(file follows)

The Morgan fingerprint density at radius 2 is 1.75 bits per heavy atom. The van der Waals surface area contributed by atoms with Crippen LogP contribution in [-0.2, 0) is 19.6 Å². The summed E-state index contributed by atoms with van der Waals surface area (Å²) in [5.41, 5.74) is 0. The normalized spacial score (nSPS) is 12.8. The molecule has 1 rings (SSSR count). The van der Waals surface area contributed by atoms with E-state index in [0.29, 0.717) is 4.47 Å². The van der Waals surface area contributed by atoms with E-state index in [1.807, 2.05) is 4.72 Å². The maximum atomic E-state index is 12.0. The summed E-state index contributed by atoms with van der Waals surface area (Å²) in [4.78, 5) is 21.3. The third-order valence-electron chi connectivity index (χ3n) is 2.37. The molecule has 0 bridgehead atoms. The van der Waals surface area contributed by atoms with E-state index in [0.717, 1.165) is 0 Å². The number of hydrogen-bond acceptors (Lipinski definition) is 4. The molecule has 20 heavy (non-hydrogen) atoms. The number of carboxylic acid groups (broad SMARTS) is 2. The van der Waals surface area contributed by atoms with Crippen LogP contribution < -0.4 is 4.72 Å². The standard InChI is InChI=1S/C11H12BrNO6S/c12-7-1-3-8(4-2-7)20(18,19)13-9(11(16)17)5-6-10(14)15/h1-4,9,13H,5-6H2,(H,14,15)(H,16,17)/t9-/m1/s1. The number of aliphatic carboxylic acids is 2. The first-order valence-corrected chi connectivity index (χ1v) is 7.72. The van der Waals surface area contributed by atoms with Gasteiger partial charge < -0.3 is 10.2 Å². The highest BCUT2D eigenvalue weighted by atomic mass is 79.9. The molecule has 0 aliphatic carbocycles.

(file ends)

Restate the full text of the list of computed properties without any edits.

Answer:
The Morgan fingerprint density at radius 2 is 1.75 bits per heavy atom. The van der Waals surface area contributed by atoms with Crippen LogP contribution in [-0.2, 0) is 19.6 Å². The summed E-state index contributed by atoms with van der Waals surface area (Å²) in [5.41, 5.74) is 0. The normalized spacial score (nSPS) is 12.8. The molecule has 1 rings (SSSR count). The van der Waals surface area contributed by atoms with E-state index in [0.29, 0.717) is 4.47 Å². The van der Waals surface area contributed by atoms with E-state index in [1.807, 2.05) is 4.72 Å². The maximum atomic E-state index is 12.0. The summed E-state index contributed by atoms with van der Waals surface area (Å²) in [4.78, 5) is 21.3. The third-order valence-electron chi connectivity index (χ3n) is 2.37. The molecule has 0 bridgehead atoms. The van der Waals surface area contributed by atoms with E-state index in [0.717, 1.165) is 0 Å². The number of hydrogen-bond acceptors (Lipinski definition) is 4. The molecule has 20 heavy (non-hydrogen) atoms. The number of carboxylic acid groups (broad SMARTS) is 2. The van der Waals surface area contributed by atoms with Crippen LogP contribution < -0.4 is 4.72 Å². The standard InChI is InChI=1S/C11H12BrNO6S/c12-7-1-3-8(4-2-7)20(18,19)13-9(11(16)17)5-6-10(14)15/h1-4,9,13H,5-6H2,(H,14,15)(H,16,17)/t9-/m1/s1. The number of aliphatic carboxylic acids is 2. The first-order valence-corrected chi connectivity index (χ1v) is 7.72. The van der Waals surface area contributed by atoms with Gasteiger partial charge < -0.3 is 10.2 Å². The highest BCUT2D eigenvalue weighted by atomic mass is 79.9. The molecule has 0 aliphatic carbocycles.